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Thread: Brass Snobbery

  1. #1

    Brass Snobbery

    Following on from the .270 into .25-06 thread (and not wishing to hijack it!) are we all a bit guilty of "brass snobbery"?

    I know we are all "told" that Scandinavian brass is head and shoulders (oooof..bad pun!) above the rest but is it really "that" much better?

    I hold my hands up here and admit I have spent fortunes on Lapua/Norma cases for .22-250, .243, 6.5 x55 , .30-06 and .300WM but have had excellent results with PPU in 6.5 x 55 and when chronying a .243 load , found the lowest SD was with good ol' cheap Federal cases.

    On the flip side I've had a few issues with near case head separation (over sizing cases!!) and the worst culprit....Yep....Lapua!!

    So do we get a little bit too snobbish about what brass we use?

    Just some musings....


  2. #2
    When I first started loading for the 6mm06AI I was splitting just about every neck on the Remmington brass I was using. Wasted lots of time going back to gunsmith, wobbling about head space issues, wasted lots of bullets and lots of powder trying to work up loads that didn't split necks.

    After a few months I was advised to change to different brass, so I went Norma (lots of mates shooting 130 grain Norma ammo in 270 so no cost to try it). Never had a single problem after that.

    I now stick with Norma, Lapua (6.5* 47 Lapua) and Nosler Custom (280AI). Will never buy cheap brass again. Waste of time and money.
    So much to learn and so little time left

  3. #3
    Yep, a lot of snobbery involved with brass.

    Saying that I mainly shoot Lapua, Norma or RWS brass but I also have some Winchester, PPU and some ex-mil Radway Green. Pretty satisfied with the results I obtain from all the different makes. As for longevity of brass the worst results I have ever had as regards number of reloads has actually been from one particular lot of Lapua .222 cases.

    Generally for consistency though I will admit that Lapua, Norma and RWS are almost certainly the best though I wouldn't be too upset if I had to resort to any of the other brands that I have mentioned for the type of shooting that I do.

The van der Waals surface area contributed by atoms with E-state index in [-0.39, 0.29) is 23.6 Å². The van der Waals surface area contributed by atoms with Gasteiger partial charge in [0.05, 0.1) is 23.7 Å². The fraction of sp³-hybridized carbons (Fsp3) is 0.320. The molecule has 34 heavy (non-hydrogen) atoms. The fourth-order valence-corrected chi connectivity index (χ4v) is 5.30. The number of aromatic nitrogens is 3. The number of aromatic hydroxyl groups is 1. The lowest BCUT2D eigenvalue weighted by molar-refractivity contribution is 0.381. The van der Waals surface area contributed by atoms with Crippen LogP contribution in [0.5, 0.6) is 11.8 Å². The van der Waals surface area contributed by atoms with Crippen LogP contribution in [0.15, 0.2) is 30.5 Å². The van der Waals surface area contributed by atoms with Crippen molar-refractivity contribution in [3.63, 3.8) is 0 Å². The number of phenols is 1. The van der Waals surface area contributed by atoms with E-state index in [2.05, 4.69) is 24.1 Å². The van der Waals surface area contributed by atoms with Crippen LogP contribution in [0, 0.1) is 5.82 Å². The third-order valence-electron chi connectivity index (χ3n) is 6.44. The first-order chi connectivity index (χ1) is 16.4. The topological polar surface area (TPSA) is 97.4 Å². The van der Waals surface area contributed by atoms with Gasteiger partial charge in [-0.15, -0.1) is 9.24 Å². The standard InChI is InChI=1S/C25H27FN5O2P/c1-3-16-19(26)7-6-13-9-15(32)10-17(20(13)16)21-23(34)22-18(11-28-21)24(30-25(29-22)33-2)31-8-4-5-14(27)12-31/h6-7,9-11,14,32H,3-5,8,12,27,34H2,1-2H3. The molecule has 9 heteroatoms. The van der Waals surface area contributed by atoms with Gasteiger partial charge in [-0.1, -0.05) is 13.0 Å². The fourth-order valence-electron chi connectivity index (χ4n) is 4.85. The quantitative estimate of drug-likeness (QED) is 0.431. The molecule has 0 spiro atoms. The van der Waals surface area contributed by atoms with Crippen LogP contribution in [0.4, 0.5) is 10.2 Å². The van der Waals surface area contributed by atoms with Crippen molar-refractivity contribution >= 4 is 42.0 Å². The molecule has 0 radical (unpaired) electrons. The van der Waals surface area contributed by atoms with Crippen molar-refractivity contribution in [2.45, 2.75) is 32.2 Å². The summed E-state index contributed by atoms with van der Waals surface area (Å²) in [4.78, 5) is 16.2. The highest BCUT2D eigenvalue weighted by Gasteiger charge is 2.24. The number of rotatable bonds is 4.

It's the calibre of the shooter that counts not the calibre of the rifle.

  4. #4
    Lapua brass for me too

  5. #5
    Whilst the make of brass is important, surely it is how shiny it is when you reload it that is critical? Dull, common brass should know it's place and remain 'below stairs', what?

  6. #6
    I use FC brass at the moment, it's onto its 10th reloading. Starting to get the odd split neck. Time for "new" brass, RWS this time. I get given it. No snobbery here.

  7. #7
    Quote Originally Posted by flipflop View Post
    Whilst the make of brass is important, surely it is how shiny it is when you reload it that is critical? Dull, common brass should know it's place and remain 'below stairs', what?

  8. #8
    Last year I got myself into quite a 'kerfuffle' (I'm being polite) in trying to develop loads for my .260. I made a determined attempt to blow myself up by using H414 and remain grateful to our members Laurie and Sinistral for advice and practical assistance in keeping 8 fingers and 2 thumbs intact.

    I tried too many variables including trying to make .260 cases from .243. I learned that there is definitely a difference between Lapua, Norma, RWS on one hand and the American brands on the other. Quite what that difference is I do not know. Lapua, Norma and RWS would not reform from .243 to .260 and fit my rifle, whilst all the American brands would. Despite lots of testing by Sinistral, we still do not fully understand why.

    In my rifle, the brand of brass used, whether reformed from .243 or original Lapua .260 factory cases, made little difference to the velocities and grouping. I tried several different brands over the chronograph. I concluded that for use on deer at normal ranges, the brass was not at all critical.

    Having said all that, I am currently using Lapua factory .260 cases, 45 grains of N160 and 120 grain Sierra Prohunter for 2,750 fps. Shoots well with 2x 160 yard Muntjac from a high seat last Saturday and another this morning.

    Like Ranger 22 I have had eight or nine loadings from Federal .243 brass, the end game of which is usually a split neck. Currently reloading Norma cases for the .243. I use Winchester cases for the .22Hornet, so quite diverse.

  9. #9
    I use Remington brass & have lost count of the number of times it's been reloaded...I'd have to count through my loading book to be certain. The cases get annealed every four reloadings and I only ever F/L size to fired case dimension.

    Of course my Remmy brass is titanium & Gold plated, so of course I'm snobby about it
    Blaser K95 Luxus Kipplaufbüchse .25-06Rem. Zeiss 8x56, 110gn Nosler Accubond = Game Over!

  10. #10
    Uncle Norm interesting that you should mention that the "lesser" brands are often better for reforming as a friend of mine has found exactly the same when forming .17 fireball cases from .223rem and 5.56mm. Some of the easiest that he has found for this purpose was one particular lot of RG while another lot with a different date stamp was quite different. The Lapua and Norma cases that he tried didn't work out too well.
    It's the calibre of the shooter that counts not the calibre of the rifle.

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